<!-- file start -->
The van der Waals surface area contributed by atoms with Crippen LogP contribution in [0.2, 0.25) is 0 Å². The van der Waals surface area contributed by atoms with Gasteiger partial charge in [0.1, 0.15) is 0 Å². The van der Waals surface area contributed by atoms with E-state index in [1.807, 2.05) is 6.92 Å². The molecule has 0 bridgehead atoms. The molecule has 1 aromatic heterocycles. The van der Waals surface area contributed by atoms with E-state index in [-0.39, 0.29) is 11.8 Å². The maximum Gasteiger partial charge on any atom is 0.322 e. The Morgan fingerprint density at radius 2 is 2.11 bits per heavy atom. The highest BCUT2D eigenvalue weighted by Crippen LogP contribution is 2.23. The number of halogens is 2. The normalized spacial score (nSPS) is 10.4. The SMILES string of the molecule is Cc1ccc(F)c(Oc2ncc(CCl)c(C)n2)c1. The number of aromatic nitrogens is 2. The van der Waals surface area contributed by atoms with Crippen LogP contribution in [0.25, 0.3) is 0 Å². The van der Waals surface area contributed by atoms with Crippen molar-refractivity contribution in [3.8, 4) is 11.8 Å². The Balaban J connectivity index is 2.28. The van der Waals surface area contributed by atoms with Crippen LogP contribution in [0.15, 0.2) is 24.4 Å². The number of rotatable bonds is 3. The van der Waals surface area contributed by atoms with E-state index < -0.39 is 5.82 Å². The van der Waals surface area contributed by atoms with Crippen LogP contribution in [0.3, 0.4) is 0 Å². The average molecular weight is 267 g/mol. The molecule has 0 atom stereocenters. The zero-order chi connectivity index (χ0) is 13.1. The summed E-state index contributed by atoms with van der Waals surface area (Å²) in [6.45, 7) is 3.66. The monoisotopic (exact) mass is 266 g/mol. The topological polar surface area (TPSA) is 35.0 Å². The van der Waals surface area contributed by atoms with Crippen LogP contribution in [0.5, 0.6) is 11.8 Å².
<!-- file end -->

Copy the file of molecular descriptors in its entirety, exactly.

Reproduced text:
The van der Waals surface area contributed by atoms with Crippen LogP contribution in [0.2, 0.25) is 0 Å². The van der Waals surface area contributed by atoms with Gasteiger partial charge in [0.1, 0.15) is 0 Å². The van der Waals surface area contributed by atoms with E-state index in [1.807, 2.05) is 6.92 Å². The molecule has 0 bridgehead atoms. The molecule has 1 aromatic heterocycles. The van der Waals surface area contributed by atoms with E-state index in [-0.39, 0.29) is 11.8 Å². The maximum Gasteiger partial charge on any atom is 0.322 e. The Morgan fingerprint density at radius 2 is 2.11 bits per heavy atom. The highest BCUT2D eigenvalue weighted by Crippen LogP contribution is 2.23. The number of halogens is 2. The normalized spacial score (nSPS) is 10.4. The SMILES string of the molecule is Cc1ccc(F)c(Oc2ncc(CCl)c(C)n2)c1. The number of aromatic nitrogens is 2. The van der Waals surface area contributed by atoms with Crippen LogP contribution in [0.25, 0.3) is 0 Å². The van der Waals surface area contributed by atoms with Crippen molar-refractivity contribution in [3.8, 4) is 11.8 Å². The Balaban J connectivity index is 2.28. The van der Waals surface area contributed by atoms with Crippen LogP contribution in [0.15, 0.2) is 24.4 Å². The number of rotatable bonds is 3. The van der Waals surface area contributed by atoms with E-state index < -0.39 is 5.82 Å². The van der Waals surface area contributed by atoms with Crippen LogP contribution in [0.3, 0.4) is 0 Å². The average molecular weight is 267 g/mol. The molecule has 0 atom stereocenters. The zero-order chi connectivity index (χ0) is 13.1. The summed E-state index contributed by atoms with van der Waals surface area (Å²) in [6.45, 7) is 3.66. The monoisotopic (exact) mass is 266 g/mol. The topological polar surface area (TPSA) is 35.0 Å². The van der Waals surface area contributed by atoms with Crippen LogP contribution in [0.5, 0.6) is 11.8 Å².